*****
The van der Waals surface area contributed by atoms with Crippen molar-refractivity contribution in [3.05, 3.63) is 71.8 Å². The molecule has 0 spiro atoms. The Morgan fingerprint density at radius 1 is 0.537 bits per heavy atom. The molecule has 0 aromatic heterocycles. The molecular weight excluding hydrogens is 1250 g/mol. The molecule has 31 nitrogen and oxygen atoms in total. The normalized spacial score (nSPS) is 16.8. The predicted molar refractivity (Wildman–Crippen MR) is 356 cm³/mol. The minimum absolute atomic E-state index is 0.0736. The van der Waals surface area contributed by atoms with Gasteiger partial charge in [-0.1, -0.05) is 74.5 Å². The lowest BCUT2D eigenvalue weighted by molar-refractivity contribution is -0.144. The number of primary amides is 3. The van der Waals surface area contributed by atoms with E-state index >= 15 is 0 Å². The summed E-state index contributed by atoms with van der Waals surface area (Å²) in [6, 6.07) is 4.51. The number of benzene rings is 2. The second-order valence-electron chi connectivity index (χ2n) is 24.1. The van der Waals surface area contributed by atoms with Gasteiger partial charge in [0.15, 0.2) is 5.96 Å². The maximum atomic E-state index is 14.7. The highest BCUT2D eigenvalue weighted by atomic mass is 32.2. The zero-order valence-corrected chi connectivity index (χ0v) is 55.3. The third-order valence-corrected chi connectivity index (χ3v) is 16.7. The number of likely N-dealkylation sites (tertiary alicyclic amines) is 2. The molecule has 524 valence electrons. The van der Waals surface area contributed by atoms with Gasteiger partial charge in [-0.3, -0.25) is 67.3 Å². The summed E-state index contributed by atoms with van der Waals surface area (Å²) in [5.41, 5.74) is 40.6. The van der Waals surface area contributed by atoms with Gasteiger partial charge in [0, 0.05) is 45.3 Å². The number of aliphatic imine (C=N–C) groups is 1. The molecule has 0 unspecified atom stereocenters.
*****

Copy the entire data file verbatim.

The van der Waals surface area contributed by atoms with Crippen molar-refractivity contribution in [3.05, 3.63) is 71.8 Å². The molecule has 0 spiro atoms. The Morgan fingerprint density at radius 1 is 0.537 bits per heavy atom. The molecule has 0 aromatic heterocycles. The molecular weight excluding hydrogens is 1250 g/mol. The molecule has 31 nitrogen and oxygen atoms in total. The normalized spacial score (nSPS) is 16.8. The predicted molar refractivity (Wildman–Crippen MR) is 356 cm³/mol. The minimum absolute atomic E-state index is 0.0736. The van der Waals surface area contributed by atoms with Gasteiger partial charge in [-0.1, -0.05) is 74.5 Å². The lowest BCUT2D eigenvalue weighted by molar-refractivity contribution is -0.144. The number of primary amides is 3. The van der Waals surface area contributed by atoms with E-state index >= 15 is 0 Å². The summed E-state index contributed by atoms with van der Waals surface area (Å²) in [6, 6.07) is 4.51. The number of benzene rings is 2. The second-order valence-electron chi connectivity index (χ2n) is 24.1. The van der Waals surface area contributed by atoms with Gasteiger partial charge in [0.15, 0.2) is 5.96 Å². The maximum atomic E-state index is 14.7. The highest BCUT2D eigenvalue weighted by atomic mass is 32.2. The zero-order valence-corrected chi connectivity index (χ0v) is 55.3. The third-order valence-corrected chi connectivity index (χ3v) is 16.7. The number of likely N-dealkylation sites (tertiary alicyclic amines) is 2. The molecule has 524 valence electrons. The van der Waals surface area contributed by atoms with Gasteiger partial charge in [-0.3, -0.25) is 67.3 Å². The summed E-state index contributed by atoms with van der Waals surface area (Å²) in [5.41, 5.74) is 40.6. The van der Waals surface area contributed by atoms with Gasteiger partial charge in [0, 0.05) is 45.3 Å². The number of aliphatic imine (C=N–C) groups is 1. The molecule has 0 unspecified atom stereocenters.